Arjun Kaicker:                   Have they got a good chair to sit on? Have they got a good table to sit at? Do they have the right lighting? Even providing individualized consultations with staff, just to give them ideas of things they could do that they might not have thought of already in the house.

Sonia Kang:                       Consultations, [00:19:30] home office subsidies, and even someone to purchase all of this stuff, instead of each employee taking time to buy it themselves. Also, things like providing decent wifi, and wifi extenders. These are things to ask about when a company is structured for remote work. But if it’s an office situation, next time you visit one, assess what the design says about the company. Is the employee experience a priority for them? Are they customizing the space to take care of their employees? And then, [00:20:00] think about your decision spreadsheet. Is this data important to you?

Sonia Kang:                       Okay, we’ve talked about one of the big areas of the employee experience that will help you determine if you’re at the right company or not: the environment and physical setup. Now, let’s look at technology. What are the right tools for the job?

Joe Berger:                        The more ahead of the curve companies are talking about it during the interview process, they’re taking that same mindset that they applied to [00:20:30] the customer side, and now they’re really focusing it on their own employee.

Sonia Kang:                       Joe Berger is a Senior Director at World Wide Technology.

Joe Berger:                        And on the flip side, what we’re even seeing is that the candidates are starting to ask about, what are the tools you’re going to give me to do my job?

Sonia Kang:                       He helps companies understand how employees want to use technology, and his key point is that employees want the digital tools they use at work, to resemble the ones they use at home.

Joe Berger:                        I mean, you’ve got a whole generation about to enter the workforce, that grew up with [00:21:00] Alexa in their bedroom.

Sonia Kang:                       Just think about what your personal devices allow you to do.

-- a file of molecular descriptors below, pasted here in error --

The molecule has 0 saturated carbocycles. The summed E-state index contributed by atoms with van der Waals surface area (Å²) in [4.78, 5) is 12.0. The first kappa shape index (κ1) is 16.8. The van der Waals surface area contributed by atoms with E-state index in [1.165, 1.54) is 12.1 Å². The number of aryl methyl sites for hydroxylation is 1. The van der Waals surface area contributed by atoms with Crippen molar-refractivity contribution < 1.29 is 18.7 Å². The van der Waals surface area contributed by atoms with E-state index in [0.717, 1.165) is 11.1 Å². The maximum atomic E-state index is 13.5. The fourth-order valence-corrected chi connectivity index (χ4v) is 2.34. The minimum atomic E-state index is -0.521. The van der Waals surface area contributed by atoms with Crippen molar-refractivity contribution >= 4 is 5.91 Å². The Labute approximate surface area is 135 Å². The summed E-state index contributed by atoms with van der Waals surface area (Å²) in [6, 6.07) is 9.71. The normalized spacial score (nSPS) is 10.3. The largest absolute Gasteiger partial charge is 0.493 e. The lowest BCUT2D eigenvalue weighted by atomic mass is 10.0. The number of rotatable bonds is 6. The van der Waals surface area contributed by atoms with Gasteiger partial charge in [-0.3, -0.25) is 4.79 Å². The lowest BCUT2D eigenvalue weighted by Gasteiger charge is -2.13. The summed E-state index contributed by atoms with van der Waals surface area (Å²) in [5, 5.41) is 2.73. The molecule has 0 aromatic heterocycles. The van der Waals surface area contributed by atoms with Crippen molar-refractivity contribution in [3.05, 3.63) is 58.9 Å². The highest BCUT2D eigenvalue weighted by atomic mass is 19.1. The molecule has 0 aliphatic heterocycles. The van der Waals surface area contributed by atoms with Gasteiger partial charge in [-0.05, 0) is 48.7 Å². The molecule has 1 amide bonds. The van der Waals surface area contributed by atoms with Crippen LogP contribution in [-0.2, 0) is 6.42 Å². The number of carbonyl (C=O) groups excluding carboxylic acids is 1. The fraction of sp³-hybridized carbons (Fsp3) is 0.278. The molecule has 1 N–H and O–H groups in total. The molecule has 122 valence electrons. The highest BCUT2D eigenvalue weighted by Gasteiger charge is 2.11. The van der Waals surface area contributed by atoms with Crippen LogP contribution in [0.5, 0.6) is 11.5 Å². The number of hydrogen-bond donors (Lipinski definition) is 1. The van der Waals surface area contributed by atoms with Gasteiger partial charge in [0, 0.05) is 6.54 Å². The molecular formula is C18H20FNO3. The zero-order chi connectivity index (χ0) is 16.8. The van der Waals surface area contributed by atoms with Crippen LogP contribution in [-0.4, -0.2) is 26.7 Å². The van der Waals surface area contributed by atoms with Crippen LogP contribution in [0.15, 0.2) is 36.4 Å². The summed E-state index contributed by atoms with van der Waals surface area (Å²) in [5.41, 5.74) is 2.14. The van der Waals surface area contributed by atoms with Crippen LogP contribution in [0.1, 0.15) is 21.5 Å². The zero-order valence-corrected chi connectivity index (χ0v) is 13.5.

Joe Berger:                        As we talk about the employee experience, and this is where we talk about the sort of any, any, any, any device, anytime, anywhere, my work has to be able to follow me kind of along the path, to be able to enable me to get that job done.

Sonia Kang:                       This became a major need when so many of us started working from home. Something that used to be a nice to have, suddenly became essential, and it’s especially important, if you’re interacting [00:21:30] with customers. Let’s say you work in a call center and your customers are talking to you across a few devices, but you can’t do the same.

Joe Berger:                        It’s enabling them to have that kind of real time data to address it, without having to tell the customer, “Repeat who you are, give me your information again.” Nothing drives a consumer more mad than having to do the same thing over and over again without resolution.

Sonia Kang:                       And I know it makes a lot of you mad too, because there’s a direct correlation between customer satisfaction [00:22:00] and employee satisfaction. And then, there’s the changing nature of work and the technology required to accommodate it.

Joe Berger:                        I’d say over the past five to 10 years, we’ve gone to more of this model of team of teams where you’re going to be a part of different teams with different timelines, but I’ve got smaller work groups that have to be very agile in the way we work. That’s where you’ve seen the rise of things like Microsoft Teams, Slack, Webex Teams. There’s a number of these vendors out there doing this.

Sonia Kang:                       Joe is talking about the increasingly collaborative nature of work. [00:22:30] We’re working with more and more teams, so our communication across and between those teams needs to be seamless. This requires digital platforms that are referred to as open.